(BIG PRETENTIOUS THEME, TYMPANI, PIANO)
TR: TIME ONCE AGAIN FOR.......NOVELLISTS' NOTEBOOK.
GK: Why do writers go to cabins out in the woods to write their novels-- (WOODLAND OWL, BIRD, SQUIRRELS). It's not for inspiration. It's to get away from the Internet. It's to remove the temptation of YouTube ---- sitting there (TYPING) working on your laptop, you know that with two keystrokes, you can watch a dog sing opera (SFX), you can see a mongoose fight with a cobra (SFX), you can watch people blow up three tons of strawberry yoghurt (SFX), everything is on YouTube ----- you can see Ronald Reagan reading Allen Ginsberg (TR REAGAN: Well, I saw the best minds of my generation destroyed by madness, starving hysterical naked, angelheaded hipsters burning for the ancient heavenly connection to the starry dynamo in the machinery of night------and compared to the pleasures of YouTube, your novel may not be so compelling..... (TYPING) SS READING: She looked out the window at the birch trees at the edge of the garden and she felt a vague sense of futility. Why was she here? What had she planted all of those cucumbers? Who was going to eat them? ------ your characters are asking profound questions that don't especially interest you and meanwhile, if you just click here and click there ---- you can listen to Edith Piaf
(SS: Quand il me prend dans ses bras
ll me parle tout bas
Je vois la vie en rose)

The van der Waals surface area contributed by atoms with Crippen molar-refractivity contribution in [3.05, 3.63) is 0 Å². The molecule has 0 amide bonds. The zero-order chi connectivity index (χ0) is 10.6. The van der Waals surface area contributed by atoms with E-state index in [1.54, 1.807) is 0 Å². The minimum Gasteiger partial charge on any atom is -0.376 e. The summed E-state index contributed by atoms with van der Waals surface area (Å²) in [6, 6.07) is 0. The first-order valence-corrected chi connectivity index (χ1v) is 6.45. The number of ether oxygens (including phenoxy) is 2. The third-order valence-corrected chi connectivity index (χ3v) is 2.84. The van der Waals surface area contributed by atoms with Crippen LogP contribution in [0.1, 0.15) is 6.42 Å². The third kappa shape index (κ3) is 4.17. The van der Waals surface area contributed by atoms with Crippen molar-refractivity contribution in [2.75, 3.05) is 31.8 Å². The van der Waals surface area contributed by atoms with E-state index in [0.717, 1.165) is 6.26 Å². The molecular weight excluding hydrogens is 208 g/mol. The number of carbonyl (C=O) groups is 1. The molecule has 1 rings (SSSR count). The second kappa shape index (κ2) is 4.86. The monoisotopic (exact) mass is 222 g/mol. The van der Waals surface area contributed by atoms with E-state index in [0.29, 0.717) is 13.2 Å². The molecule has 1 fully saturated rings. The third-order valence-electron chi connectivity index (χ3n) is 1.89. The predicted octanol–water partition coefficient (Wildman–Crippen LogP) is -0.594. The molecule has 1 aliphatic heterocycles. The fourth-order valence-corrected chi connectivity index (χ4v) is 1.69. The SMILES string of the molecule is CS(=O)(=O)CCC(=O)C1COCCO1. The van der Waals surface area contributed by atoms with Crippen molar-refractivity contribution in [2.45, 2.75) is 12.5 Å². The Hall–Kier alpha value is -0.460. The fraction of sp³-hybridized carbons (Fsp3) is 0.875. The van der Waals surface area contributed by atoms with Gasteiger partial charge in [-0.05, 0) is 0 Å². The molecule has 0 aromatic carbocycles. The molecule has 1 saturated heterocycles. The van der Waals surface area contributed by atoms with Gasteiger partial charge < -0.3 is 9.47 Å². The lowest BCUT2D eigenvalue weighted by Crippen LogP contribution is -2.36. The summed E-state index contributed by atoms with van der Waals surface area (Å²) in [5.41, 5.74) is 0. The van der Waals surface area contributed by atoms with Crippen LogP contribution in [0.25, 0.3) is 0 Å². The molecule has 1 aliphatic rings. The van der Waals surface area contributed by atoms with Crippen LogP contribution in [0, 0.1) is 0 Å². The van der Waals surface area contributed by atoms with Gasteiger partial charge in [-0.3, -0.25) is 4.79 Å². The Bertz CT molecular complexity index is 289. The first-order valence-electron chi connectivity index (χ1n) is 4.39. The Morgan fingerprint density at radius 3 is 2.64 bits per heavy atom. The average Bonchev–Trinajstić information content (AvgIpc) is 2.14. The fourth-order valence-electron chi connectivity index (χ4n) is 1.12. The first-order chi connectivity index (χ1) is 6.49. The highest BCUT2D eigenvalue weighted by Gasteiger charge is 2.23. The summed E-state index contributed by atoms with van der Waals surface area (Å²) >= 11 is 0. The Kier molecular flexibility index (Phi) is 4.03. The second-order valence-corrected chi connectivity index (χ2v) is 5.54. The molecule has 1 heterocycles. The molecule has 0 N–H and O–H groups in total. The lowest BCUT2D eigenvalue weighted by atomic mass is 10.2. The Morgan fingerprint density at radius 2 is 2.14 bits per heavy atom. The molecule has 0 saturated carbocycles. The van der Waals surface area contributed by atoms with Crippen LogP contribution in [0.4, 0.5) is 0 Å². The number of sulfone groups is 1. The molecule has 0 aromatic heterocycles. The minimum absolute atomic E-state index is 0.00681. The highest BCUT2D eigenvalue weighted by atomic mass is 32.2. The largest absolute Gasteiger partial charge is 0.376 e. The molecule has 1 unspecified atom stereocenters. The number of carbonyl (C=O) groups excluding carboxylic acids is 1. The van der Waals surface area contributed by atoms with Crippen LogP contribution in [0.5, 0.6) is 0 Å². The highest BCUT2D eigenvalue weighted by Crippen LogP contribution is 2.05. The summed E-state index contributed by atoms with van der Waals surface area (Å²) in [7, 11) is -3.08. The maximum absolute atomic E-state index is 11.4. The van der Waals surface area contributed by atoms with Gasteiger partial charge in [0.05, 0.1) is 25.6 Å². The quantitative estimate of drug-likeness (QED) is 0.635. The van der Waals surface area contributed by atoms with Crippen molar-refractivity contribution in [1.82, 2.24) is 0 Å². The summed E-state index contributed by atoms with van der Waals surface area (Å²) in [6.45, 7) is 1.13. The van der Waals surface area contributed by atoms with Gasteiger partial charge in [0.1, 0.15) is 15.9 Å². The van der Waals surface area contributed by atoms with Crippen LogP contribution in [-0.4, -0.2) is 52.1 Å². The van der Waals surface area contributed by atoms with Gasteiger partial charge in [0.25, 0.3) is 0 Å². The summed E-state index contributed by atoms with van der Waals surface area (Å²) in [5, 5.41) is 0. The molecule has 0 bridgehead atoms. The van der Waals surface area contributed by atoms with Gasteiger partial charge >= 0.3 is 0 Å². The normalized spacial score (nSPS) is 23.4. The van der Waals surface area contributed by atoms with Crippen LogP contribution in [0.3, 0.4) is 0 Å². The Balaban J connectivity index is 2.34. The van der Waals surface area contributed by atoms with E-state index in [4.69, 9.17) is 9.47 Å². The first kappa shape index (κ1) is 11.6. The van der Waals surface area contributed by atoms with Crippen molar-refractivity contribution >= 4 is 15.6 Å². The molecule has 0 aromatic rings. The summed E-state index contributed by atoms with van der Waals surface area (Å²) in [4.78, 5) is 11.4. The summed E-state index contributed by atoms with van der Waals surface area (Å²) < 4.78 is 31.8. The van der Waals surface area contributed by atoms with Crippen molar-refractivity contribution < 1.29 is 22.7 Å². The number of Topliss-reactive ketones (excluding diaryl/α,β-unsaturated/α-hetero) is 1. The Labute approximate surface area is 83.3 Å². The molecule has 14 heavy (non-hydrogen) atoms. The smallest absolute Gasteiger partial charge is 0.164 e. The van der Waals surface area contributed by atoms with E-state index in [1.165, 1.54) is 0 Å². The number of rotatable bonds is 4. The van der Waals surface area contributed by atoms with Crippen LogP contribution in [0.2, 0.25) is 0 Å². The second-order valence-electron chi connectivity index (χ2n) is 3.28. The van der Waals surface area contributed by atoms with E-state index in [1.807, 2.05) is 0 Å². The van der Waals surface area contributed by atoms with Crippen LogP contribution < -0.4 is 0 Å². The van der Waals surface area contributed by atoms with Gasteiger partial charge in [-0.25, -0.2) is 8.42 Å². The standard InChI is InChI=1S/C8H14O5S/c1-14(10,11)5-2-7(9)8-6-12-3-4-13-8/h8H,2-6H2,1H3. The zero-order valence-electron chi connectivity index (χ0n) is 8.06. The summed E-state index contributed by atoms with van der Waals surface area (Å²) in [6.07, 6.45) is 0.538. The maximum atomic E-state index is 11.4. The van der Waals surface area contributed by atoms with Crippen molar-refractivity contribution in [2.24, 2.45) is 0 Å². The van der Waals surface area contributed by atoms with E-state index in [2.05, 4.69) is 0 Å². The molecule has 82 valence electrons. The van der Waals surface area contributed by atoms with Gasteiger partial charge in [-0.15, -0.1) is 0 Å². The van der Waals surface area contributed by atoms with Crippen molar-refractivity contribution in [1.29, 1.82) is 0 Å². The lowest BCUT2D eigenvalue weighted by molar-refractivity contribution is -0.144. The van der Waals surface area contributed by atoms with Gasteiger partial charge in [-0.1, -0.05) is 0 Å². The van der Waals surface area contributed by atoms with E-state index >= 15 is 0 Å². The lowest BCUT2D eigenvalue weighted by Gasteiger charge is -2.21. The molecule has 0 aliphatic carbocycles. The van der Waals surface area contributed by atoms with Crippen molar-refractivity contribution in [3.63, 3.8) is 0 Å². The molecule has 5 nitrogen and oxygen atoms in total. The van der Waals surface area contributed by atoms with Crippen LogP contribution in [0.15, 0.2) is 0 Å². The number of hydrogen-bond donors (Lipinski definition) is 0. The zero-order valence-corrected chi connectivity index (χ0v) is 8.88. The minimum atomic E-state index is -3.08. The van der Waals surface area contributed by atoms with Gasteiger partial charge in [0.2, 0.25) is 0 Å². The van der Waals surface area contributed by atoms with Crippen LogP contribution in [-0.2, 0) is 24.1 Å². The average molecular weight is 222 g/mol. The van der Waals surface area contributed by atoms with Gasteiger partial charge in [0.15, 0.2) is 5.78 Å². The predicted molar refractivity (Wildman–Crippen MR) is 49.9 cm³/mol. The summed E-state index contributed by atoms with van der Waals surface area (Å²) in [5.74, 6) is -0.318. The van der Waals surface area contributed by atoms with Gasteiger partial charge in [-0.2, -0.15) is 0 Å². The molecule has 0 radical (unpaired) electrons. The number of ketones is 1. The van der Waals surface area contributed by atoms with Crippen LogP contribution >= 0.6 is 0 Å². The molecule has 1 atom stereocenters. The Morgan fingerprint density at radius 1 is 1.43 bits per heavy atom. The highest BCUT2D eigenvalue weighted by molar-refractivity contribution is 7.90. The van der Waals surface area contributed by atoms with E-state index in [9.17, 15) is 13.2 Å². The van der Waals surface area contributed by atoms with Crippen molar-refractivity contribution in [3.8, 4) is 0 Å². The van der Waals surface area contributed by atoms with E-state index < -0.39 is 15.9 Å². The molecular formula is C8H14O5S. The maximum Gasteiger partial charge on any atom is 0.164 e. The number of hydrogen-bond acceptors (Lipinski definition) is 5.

you can listen to Willie Nelson sing Edith Piaf
(TR: Quand il me prend dans ses bras
ll me parle tout bas
Je vois la vie en rose),
you can listen to a wax cylinder recording of Chopin (HEAVY STATIC, PIANO), you can hear a wax cylinder recording of Teddy Roosevelt (HEAVY STATIC, TR: Keep your eyes on the stars and your feet on the ground. Speak softly and carry a big stick and you'll go far.) and you sit there surfing around and updating your Facebook page (SS TYPING, READING: I am here in the library working on my novel entitled A VAGUE SENSE OF FUTILITY) and before you know it, the sun's gone down and (CELLPHONE RING) your husband is calling to ask when you'll be home for dinner. And all day you've only written that one sentence about her looking out the window at the birch trees ----- that's why writers go off to the woods to write because there's no WiFi ----- but you may have to go deep into the woods to get away from it ----- and when you do, you're out where the bears live ----- (SFX) eight-foot tall grizzlies who are fearless and who can rip a cabin to shreds (BEAR ATTACK, WOOD BREAKAGE, GLASS) and strange men live out there in the woods ----- TR FLAT: I saw the light in your window. My name is Ezekiel. Do you believe that we're living at the end of time? I do. I know we are. Could I come in and talk to you? -----
GK: So you may want to stay home and work on your novel there. Did you know that Dostoevsky is on YouTube ----- Dostoyevsky ----- he's singing "Tiptoe Through The Tulips" and he's tapdancing----- (TR SINGS TIPTOE IN RUSSIAN W TAP STEPS) just Google Crime and Punishment and Tulips.
(BIG PRETENTIOUS THEME)
TR: THIS HAS BEEN......NOVELLISTS'S NOTEBOOK.
Lovingly selected from the earliest archives of A Prairie Home Companion, this heirloom collection represents the music from earliest years of the now legendary show: 1974–1976. With songs and tunes from jazz pianist Butch Thompson, mandolin maestro Peter Ostroushko, Dakota Dave Hull and the first house band, The Powdermilk Biscuit Band (Adam Granger, Bob Douglas and Mary DuShane).